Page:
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Volume 35 • Issue 2

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Penalties in Equity

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This Note defends the SEC’s statutory authority to seek judicial disgorgement. In Kokesh v. SEC, the Supreme Court held that judicial disgorgement brought by the SEC constitutes a penalty for the purpose of the five-year statute of limitations in 28 U.S.C. § 2462. In the following months, scholars and practitioners—and at least one putative class […]

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Presidential Authority to Revoke or Reduce National Monument Designations

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The Antiquities Act of 1906 was passed in order to protect threatened historic ruins, structures and landmarks, and accordingly, it grantsthe President the power to designate such features as national monuments. Despite this goal, several Presidents have used this authority to unilaterally withdraw hundreds of thousands of acres of federal land from public use. Moreover, […]

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Presidential Administration in a Regime of Separated Powers: An Analysis of Recent American Experience

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This Article examines presidential direction of administrative action in the Obama and early Trump Administrations against the backdrop of ongoing debates concerning: (i) the desirability of and appropriate techniques for presidential control of administration and (ii) the relevance of separated powers when American government is under unified political control. To give this analysis a concrete […]

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Reasonable Patent Exhaustion

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A lengthy tug of war between the Supreme Court and the Federal Circuit Court of Appeals may have ended with Impression Products v. Lexmark. The Supreme Court held that the sale of a patented thing exhausts the patentee seller’s rights to enforce restrictions on that thing through patent infringement suits. Further, the parties cannot bargain around […]

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Universal Proxies

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Contested director elections are a central feature of the corporate landscape and underlie shareholder activism. Rules governing proxy voting by shareholders prevent shareholders from “mixing and matching” among nominees from the two sides of contests. This Article’s analysis shows that these proxy voting rules can lead to distorted proxy contest outcomes: different directors being elected […]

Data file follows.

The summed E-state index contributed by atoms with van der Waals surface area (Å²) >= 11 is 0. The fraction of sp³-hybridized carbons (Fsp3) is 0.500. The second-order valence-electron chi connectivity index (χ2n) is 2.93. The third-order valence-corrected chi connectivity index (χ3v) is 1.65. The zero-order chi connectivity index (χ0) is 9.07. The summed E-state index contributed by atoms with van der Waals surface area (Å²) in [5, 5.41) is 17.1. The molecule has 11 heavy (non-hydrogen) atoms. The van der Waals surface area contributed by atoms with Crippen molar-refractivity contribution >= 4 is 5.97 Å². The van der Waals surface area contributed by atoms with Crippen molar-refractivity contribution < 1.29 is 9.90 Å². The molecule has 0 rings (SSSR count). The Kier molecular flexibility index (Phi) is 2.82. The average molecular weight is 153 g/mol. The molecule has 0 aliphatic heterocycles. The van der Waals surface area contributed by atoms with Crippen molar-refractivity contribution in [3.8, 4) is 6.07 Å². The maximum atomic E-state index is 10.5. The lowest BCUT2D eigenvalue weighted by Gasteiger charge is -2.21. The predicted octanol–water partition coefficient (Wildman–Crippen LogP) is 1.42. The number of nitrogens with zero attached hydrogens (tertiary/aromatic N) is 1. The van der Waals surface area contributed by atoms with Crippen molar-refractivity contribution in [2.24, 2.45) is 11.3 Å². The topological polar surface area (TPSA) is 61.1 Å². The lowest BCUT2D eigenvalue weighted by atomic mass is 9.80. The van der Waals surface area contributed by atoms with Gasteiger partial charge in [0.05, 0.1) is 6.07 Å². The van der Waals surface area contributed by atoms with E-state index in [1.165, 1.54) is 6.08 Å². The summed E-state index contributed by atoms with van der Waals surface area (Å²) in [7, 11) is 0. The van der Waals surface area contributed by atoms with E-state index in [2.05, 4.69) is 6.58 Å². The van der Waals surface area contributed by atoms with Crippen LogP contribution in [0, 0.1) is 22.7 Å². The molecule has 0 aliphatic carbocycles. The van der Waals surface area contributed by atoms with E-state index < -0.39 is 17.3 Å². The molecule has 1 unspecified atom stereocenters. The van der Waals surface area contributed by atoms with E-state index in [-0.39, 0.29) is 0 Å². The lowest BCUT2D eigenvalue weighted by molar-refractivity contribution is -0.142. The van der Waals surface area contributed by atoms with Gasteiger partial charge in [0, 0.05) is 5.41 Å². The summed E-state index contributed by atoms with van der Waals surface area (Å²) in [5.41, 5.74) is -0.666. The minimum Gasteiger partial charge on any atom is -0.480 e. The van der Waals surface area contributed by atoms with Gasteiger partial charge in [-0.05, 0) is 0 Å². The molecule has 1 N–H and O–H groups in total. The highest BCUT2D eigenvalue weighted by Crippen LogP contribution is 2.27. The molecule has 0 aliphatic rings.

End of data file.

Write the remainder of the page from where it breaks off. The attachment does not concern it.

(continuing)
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Making a Market for Corporate Disclosure

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It has long been said that market forces alone will result in a problematic under-sharing of information by public companies. Since the 1930s, the main regulatory response to this market failure has come in the form of the massive mandatory-disclosure regime that sits at the foundation of modern securities law. But thisregime—especially when viewed along […]

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Eliminating Conflicts of Interest in Banks: The Significance of the Volcker Rule

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Public policy has been focused on controlling the conflicts of interests in banks for the last eighty-five years with limited success. Banks have a unique place in the economy as intermediaries between investors and companies, allowing them to obtain significant private, proprietary information. Public policy is focused on trying to ensure that banks do not […]

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Universal Proxies

Contested director elections are a central feature of the corporate landscape and underlie shareholder activism. Rules governing proxy voting by shareholders prevent shareholders from “mixing and matching” among nominees from the two sides of contests. This Article’s analysis shows that these proxy voting rules can lead to distorted proxy contest outcomes: different directors being elected […]

Print Edition

Reasonable Patent Exhaustion

A lengthy tug of war between the Supreme Court and the Federal Circuit Court of Appeals may have ended with Impression Products v. Lexmark. The Supreme Court held that the sale of a patented thing exhausts the patentee seller’s rights to enforce restrictions on that thing through patent infringement suits. Further, the parties cannot bargain around […]